Catch up TV review: Traitors, Sleeping with the Far Right, The Big Narstie Show
Ivan Radford | On 24, Feb 2019Reading time: 4 mins
Traitors (All 4)
Between Informer and The Little Drummer Girl, we’ve been somewhat spoiled for espionage television in recent months. Traitors, Channel 4’s new co-production with Netflix, pales slightly in comparison. The series places us in London at the end of WWII, as young Feef (Emma Appleton) is recruited by a suave American spy (Matt Lauria) to spy on her own country – specifically, the government. The government is going through a period of dramatic change, as Churchill’s Tories are ousted in favour of Attlee’s Labour, and the Americans are entering a period of twitchy paranoia, as they suspect possibly Communist infiltration in the heart of the establishment.
This is played out at home and abroad, with the intense (and ever-chameleonic) Michael Stuhlbarg providing the sinister thrills as OSS agent Rowe, and Luke Treadaway’s Hugh Fenton providing the idealistic tirades of a young Labour MP who has had enough of a Conservative leadership exploiting the poor. He’s at odds with Feef, who has inherited her father’s staunch Tory view of the world, and their exchanges feel a little too explicit and blunt to really ring true, despite the chemistry both actors share – things are a step away from “Brexit means Brexit” being dropped into the conversation. Fortunately, there’s promise of the occasionally on-the-nose dialogue being redeemed by yet more impressive casting, as Keeley Hawes pops up as Priscilla, working in the Civil Service, and interviews Feef before granting her a job working in the corridors of power. It’s no Little Drummer Girl, but with slick period production values and a stellar ensemble, Traitors may yet strike up a more gripping beat.
Sleeping with the Far Right (All 4)
“The weirdest school exchange ever” is how Alice Levine describes her Channel 4 documentary, which sees her move in with a far-right campaigner Jack Sen. Too extreme for UKIP and the BNP, he’s the kind of man who spends his time managing multiple websites and Facebook pages, each one spreading hatred and prejudice into the far corners of the worldwide web. Levine sets up shop in his spare room, next to his gym equipment, and stays there for a week, getting to know him and his family. It’s a move that’s intended to give us an insight into the rise of far-right views in society, and Levine plays it like Louis Theroux, softly treading through hot waters without spreading too many ripples. She keeps a straight face while he spouts offensive, irrational views, but you can’t help wishing for her to challenge and answer back – it’s only as the documentary draws to a close that she questions why he changed his name to hide his Indian origins, and he responds with childish anger and condescension, as that carefully composed mask of civility and intelligence begins to slip. A brief admission from him about how he can target someone online and unleash a barrage of fake news about them makes it clear why Levine stays so guarded for so long, but this compelling, tense documentary feels like the start of a programme that is asking for a second half.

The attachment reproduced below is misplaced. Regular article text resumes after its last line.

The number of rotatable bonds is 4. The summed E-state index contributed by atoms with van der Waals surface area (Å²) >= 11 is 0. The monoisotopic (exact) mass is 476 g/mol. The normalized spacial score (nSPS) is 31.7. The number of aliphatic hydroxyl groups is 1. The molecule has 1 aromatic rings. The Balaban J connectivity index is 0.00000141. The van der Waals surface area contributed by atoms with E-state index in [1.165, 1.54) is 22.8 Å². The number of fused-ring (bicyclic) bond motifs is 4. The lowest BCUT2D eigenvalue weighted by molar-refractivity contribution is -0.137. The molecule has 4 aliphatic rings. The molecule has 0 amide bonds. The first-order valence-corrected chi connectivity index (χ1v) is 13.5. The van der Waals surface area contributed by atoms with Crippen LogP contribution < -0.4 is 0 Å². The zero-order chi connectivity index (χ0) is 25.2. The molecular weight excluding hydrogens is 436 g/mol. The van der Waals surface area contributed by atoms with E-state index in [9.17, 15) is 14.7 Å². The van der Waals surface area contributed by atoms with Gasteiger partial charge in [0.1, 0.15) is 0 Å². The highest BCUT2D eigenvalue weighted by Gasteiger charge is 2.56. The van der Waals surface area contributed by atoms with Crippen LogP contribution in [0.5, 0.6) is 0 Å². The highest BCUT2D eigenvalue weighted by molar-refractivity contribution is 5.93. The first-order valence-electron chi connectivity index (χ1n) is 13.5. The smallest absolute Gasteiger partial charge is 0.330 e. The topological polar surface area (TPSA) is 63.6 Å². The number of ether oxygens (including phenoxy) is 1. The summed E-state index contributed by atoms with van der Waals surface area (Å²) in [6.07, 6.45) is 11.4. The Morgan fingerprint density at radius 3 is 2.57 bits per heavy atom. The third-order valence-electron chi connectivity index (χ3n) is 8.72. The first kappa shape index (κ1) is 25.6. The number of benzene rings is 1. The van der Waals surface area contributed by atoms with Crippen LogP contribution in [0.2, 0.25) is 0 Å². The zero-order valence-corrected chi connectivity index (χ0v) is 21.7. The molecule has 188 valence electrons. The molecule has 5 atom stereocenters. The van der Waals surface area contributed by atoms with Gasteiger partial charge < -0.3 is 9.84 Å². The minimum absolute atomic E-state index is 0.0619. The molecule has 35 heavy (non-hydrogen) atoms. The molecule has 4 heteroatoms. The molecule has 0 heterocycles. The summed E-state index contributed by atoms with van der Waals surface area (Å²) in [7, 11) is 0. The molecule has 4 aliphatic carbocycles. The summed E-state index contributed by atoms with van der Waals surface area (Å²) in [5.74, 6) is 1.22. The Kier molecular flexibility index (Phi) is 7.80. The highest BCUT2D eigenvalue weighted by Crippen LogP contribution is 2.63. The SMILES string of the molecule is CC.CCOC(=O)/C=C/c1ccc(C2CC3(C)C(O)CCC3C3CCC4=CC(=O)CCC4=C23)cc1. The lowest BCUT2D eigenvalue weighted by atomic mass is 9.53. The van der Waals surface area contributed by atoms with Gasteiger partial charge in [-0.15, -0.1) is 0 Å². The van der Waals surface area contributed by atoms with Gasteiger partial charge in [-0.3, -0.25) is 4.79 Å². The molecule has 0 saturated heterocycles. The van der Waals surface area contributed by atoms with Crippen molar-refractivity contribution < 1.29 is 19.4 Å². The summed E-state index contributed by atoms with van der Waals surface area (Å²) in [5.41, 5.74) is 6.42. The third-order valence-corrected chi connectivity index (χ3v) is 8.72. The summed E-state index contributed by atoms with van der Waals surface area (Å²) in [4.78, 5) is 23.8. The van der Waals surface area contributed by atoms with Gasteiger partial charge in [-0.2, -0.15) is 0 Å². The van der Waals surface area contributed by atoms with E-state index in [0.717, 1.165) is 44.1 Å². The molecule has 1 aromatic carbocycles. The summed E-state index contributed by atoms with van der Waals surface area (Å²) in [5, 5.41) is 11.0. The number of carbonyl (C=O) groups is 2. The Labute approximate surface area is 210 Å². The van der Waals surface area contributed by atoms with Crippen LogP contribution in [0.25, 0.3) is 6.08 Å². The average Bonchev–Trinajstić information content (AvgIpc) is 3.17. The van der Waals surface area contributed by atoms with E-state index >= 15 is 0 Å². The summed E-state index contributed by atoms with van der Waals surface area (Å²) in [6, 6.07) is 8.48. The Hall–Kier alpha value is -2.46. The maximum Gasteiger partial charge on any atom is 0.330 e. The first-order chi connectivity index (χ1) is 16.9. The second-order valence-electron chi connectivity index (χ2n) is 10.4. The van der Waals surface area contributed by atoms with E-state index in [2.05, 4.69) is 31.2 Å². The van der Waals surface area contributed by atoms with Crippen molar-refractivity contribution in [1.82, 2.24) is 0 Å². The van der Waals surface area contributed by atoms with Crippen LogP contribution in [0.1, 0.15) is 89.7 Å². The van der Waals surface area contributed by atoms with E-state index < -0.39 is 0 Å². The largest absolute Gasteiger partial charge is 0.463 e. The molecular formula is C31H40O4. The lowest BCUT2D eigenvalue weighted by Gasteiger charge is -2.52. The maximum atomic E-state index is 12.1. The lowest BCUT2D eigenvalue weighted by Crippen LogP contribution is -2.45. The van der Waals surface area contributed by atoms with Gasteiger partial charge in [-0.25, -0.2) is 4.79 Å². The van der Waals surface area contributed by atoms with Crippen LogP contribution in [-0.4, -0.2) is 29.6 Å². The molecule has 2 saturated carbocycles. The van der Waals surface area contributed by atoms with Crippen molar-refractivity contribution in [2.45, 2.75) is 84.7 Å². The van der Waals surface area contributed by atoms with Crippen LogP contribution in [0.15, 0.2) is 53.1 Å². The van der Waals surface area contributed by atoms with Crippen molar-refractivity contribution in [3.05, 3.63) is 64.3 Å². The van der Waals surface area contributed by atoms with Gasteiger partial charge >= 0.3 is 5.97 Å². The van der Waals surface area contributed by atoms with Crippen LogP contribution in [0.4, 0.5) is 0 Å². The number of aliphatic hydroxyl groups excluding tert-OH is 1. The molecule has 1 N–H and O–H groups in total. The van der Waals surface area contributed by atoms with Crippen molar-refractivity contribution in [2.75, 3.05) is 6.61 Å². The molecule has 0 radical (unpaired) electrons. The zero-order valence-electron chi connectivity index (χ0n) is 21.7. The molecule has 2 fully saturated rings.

The Big Narstie Show: Season 2 (All 4)
A string quartet plays, as audience of politely clapping middle-class people look on. Into this calm room strolls Big Narstie, wearing a suit and tie and talking with slow restraint. It’s a striking change of tone of Season 1 of Channel 4’s The Big Narstie Show, as it returns for a second season, but, of course, it’s all a fake-out, and the gleeful reversion back to what you’d expect from The Big Narstie is a joyous reminder of this talk show’s unique brand of chaos. A refreshing antidote to the late night TV circuit in the USA, this delightfully British offering grabs celebrity guests, sticks them all on the same sofa, and then lets Big Narstie do his thing, while they all look on either surprised, entertained or both. Narstie is an irrepressible force who’s so unquestionably himself in all situations that it’s impossible not to love him, and even with one season under his belt, he’s lost none of the rough edges that made his traditional telly debut feel brilliantly sincere. What has changed, though, is that comedian Mo Gilligan – ostensibly hired to keep things on track – has gotten more confident, stepping into the limelight with funny asides, quick-witted quips and an ability to mock Big Narstie without fear of offending him. They click wonderfully as a double-act, knowing exactly how to approach each of their guests, from This Country’s Daisy May Cooper, who spits bars with hilarious comic timing, to Queer Eye’s Tan, who’s just endearingly enthusiastic about being a part of the show. In between them all sits basketball legend Dennis Rodman, who goes from bemused and confused to increasingly frank over the course of the hour, and that’s before we even mention the big where they all start to wrestle against Stephen Dorff in a homemade UFC ring.